Alice and Jim Walton, above, are each among the 20 richest people in the world, each valued at over $32 Billion. They owe their wealth to the inheritance of the estate of their father, Sam Walton, of Wal-Mart fame.
It’s no secret that the past thirty years have been tough ones for state and local governments looking to preserve revenue for key public services. The ideologically-driven assault against taxes of any stripe have not only reduced the ability of state and local governments to fund vital public safety, infrastructure, and public health initiatives, but it has also hampered the ability of governments to promote equality of opportunity in their jurisdictions, a key goal of an equitable system of taxation. An especially damaging tax reduction has been the 2001 Bush Administration estate tax reductions.
The value of an estate tax is simple to understand from an equity standpoint: the most straightforward way to limit intergenerational concentration of wealth is to limit the ability of the rich to bequeath large sums of money to other rich folks like themselves (usually their children).
Unfortunately, anti-government advocates have worked hard to preserve the fortunes of wealthy children by launching a fierce war of words against it. Giving it the new label of the “death tax,” these right-wing radicals shifted the conversation from the problem of income inequality to a sympathy for the unfortunate rich man who was being “taxed twice” on his income through a tax that is levied after his death.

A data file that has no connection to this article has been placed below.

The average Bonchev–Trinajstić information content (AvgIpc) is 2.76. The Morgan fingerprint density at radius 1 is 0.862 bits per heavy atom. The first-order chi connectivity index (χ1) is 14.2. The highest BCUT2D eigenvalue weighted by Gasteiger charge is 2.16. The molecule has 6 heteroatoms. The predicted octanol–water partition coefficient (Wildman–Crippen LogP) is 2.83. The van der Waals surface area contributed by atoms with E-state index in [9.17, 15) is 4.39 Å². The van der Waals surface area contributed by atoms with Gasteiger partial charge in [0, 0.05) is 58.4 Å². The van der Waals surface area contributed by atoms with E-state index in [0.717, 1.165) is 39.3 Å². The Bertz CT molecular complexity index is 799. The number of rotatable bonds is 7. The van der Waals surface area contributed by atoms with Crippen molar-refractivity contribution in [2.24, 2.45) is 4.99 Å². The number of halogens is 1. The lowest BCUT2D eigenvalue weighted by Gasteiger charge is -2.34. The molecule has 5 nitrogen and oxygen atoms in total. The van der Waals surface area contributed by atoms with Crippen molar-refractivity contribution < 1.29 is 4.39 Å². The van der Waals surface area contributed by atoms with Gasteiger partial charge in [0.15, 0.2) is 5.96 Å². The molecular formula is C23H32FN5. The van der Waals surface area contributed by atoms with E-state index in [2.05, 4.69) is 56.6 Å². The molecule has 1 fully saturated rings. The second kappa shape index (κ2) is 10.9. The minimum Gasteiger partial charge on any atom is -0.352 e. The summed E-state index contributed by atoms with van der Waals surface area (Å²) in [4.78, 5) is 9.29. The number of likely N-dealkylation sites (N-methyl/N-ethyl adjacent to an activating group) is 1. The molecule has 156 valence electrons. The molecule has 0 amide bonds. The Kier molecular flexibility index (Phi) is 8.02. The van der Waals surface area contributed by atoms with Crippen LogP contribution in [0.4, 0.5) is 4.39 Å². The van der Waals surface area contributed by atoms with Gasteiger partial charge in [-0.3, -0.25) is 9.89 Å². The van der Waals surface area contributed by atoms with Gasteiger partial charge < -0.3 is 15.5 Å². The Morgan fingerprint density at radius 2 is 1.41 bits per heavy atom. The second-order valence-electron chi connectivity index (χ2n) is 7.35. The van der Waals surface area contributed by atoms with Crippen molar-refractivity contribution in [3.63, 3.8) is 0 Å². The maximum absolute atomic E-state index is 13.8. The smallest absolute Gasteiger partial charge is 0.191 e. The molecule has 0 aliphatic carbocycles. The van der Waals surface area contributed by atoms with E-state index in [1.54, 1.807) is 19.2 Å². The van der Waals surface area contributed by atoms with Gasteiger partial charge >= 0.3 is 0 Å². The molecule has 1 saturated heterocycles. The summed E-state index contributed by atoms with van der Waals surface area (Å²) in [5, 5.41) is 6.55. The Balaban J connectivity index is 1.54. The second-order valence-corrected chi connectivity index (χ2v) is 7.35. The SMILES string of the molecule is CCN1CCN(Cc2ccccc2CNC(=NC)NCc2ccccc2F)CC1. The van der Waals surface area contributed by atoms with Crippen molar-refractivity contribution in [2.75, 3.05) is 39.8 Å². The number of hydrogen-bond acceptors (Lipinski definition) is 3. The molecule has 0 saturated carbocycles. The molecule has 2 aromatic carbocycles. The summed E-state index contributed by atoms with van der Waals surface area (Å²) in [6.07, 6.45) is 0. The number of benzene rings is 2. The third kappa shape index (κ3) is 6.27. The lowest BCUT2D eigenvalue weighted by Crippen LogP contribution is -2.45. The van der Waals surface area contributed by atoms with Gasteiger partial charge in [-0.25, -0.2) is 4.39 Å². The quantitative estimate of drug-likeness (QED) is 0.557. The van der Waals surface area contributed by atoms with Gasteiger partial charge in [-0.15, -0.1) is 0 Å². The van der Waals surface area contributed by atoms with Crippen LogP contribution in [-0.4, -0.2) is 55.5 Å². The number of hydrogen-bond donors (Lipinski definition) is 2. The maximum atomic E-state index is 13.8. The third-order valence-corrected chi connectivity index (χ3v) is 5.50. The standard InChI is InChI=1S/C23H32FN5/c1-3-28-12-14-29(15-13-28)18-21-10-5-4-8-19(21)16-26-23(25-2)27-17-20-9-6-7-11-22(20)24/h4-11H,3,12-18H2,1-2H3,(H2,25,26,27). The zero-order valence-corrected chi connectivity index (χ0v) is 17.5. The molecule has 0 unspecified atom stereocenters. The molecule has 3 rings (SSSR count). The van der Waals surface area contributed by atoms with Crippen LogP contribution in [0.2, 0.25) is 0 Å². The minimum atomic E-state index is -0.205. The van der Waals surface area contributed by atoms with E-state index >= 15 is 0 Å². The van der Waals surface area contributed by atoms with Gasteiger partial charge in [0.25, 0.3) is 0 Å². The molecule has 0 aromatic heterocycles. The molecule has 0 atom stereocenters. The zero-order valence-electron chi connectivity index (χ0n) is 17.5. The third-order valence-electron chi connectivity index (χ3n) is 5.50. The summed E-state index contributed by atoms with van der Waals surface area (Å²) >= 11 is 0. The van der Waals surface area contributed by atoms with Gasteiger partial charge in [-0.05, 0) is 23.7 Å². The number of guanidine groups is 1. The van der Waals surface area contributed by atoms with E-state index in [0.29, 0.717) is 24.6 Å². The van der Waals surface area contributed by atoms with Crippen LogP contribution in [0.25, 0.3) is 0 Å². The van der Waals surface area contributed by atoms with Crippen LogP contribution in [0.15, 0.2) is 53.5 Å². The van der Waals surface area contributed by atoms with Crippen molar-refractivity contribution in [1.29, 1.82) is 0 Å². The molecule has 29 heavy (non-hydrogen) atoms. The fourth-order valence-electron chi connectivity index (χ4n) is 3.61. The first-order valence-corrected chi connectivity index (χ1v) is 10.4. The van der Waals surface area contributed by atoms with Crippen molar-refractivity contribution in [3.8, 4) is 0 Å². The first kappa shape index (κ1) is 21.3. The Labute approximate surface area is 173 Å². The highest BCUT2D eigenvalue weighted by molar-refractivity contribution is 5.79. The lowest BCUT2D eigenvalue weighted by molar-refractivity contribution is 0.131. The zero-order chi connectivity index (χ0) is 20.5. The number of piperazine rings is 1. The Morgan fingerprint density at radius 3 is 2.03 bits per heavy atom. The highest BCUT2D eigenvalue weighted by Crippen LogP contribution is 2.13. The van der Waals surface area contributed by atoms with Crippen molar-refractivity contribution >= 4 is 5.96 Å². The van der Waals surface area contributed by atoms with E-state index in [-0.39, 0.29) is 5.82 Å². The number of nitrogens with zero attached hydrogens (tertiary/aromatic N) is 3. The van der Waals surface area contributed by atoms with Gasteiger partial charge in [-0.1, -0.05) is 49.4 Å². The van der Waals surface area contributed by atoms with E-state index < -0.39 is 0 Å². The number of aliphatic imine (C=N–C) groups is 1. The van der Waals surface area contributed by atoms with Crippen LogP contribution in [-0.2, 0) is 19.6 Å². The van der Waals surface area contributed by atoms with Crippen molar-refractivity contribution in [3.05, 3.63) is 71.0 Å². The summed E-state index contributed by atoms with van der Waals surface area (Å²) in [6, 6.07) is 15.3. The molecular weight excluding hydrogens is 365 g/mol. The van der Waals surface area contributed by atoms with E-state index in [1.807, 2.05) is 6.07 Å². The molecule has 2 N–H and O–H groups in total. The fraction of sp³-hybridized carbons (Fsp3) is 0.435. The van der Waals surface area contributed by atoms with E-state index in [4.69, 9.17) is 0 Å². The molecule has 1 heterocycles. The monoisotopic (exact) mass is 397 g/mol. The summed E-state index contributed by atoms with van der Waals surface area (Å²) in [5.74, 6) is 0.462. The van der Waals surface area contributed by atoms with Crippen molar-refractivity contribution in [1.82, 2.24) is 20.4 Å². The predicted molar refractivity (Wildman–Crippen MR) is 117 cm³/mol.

No matter that federal estate taxes only apply to estates of $5.45 million and above in 2016. No matter that this argument of “double taxation” is never mentioned around sales taxes, which fall heavily on the poor. No, the estate tax has become a particular source of derision by anti-tax advocates, leading up to the 2001 federal cut that applied to the very rich who were then subjected to the tax.
Lost in the important conversation about income inequality, however, is the fact that the estate tax is also a significant revenue generator for state and local governments. When the federal government gutted its estate tax in 2001, a number of state governments decided to institute their own estate taxes. These taxes apply to estates at their lowest from $675,000 and up (New Jersey) to their highest at $5.45 million and up (Delaware, Hawaii, and Maine).
These taxes have proven to be significant revenue generators. In 2015, New York and Pennsylvania each raised over $1 billion in revenue from their estate taxes. Estimates by the Center on Budget and Policy Priorities say that if California instituted an estate tax with a fairly high exemption of $3.5 million (meaning it would only apply to estates worth that much or more), the state would raise a similar amount per year. A lower exemption that applied to all millionaires would generate $1.7 billion in revenue a year. For perspective, that is the same size as the state’s annual expenditures on business, consumer services, and housing.
The estate tax is an equitable, vital tool for policymakers to both reduce income inequality and generate revenue for public services. States like California should seriously consider reinstating the estate tax if they are truly committed to ensuring an even playing field for all their residents and not leaving dollars on the table that can be put to good public use.
Rob Moore is a Master of Public Policy candidate at the Goldman School of Public Policy and an editor at PolicyMatters Journal where this article was originally posted.